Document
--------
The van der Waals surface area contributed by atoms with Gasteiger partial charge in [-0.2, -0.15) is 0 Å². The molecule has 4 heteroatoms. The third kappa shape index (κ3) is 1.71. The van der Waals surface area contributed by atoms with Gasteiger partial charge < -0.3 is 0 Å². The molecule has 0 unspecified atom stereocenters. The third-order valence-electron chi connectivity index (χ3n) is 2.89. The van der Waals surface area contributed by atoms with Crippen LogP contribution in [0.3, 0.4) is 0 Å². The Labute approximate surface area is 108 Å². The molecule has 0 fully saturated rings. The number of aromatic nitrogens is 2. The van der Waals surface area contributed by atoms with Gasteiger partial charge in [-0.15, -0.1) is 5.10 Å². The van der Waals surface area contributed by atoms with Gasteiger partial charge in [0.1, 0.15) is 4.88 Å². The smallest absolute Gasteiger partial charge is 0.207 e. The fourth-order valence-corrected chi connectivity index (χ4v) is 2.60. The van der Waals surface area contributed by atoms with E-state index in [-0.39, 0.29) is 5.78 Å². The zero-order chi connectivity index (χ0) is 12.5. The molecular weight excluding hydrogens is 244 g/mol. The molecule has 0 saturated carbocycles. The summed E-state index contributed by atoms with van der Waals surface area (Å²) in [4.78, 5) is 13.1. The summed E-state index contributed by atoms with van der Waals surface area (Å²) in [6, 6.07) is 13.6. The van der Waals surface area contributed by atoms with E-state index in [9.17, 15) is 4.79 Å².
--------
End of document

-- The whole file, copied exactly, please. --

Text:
The van der Waals surface area contributed by atoms with Gasteiger partial charge in [-0.2, -0.15) is 0 Å². The molecule has 4 heteroatoms. The third kappa shape index (κ3) is 1.71. The van der Waals surface area contributed by atoms with Gasteiger partial charge < -0.3 is 0 Å². The molecule has 0 unspecified atom stereocenters. The third-order valence-electron chi connectivity index (χ3n) is 2.89. The van der Waals surface area contributed by atoms with Crippen LogP contribution in [0.3, 0.4) is 0 Å². The Labute approximate surface area is 108 Å². The molecule has 0 fully saturated rings. The number of aromatic nitrogens is 2. The van der Waals surface area contributed by atoms with Gasteiger partial charge in [-0.15, -0.1) is 5.10 Å². The van der Waals surface area contributed by atoms with Gasteiger partial charge in [0.1, 0.15) is 4.88 Å². The smallest absolute Gasteiger partial charge is 0.207 e. The fourth-order valence-corrected chi connectivity index (χ4v) is 2.60. The van der Waals surface area contributed by atoms with E-state index in [-0.39, 0.29) is 5.78 Å². The zero-order chi connectivity index (χ0) is 12.5. The molecular weight excluding hydrogens is 244 g/mol. The molecule has 0 saturated carbocycles. The summed E-state index contributed by atoms with van der Waals surface area (Å²) in [4.78, 5) is 13.1. The summed E-state index contributed by atoms with van der Waals surface area (Å²) in [6, 6.07) is 13.6. The van der Waals surface area contributed by atoms with E-state index in [9.17, 15) is 4.79 Å².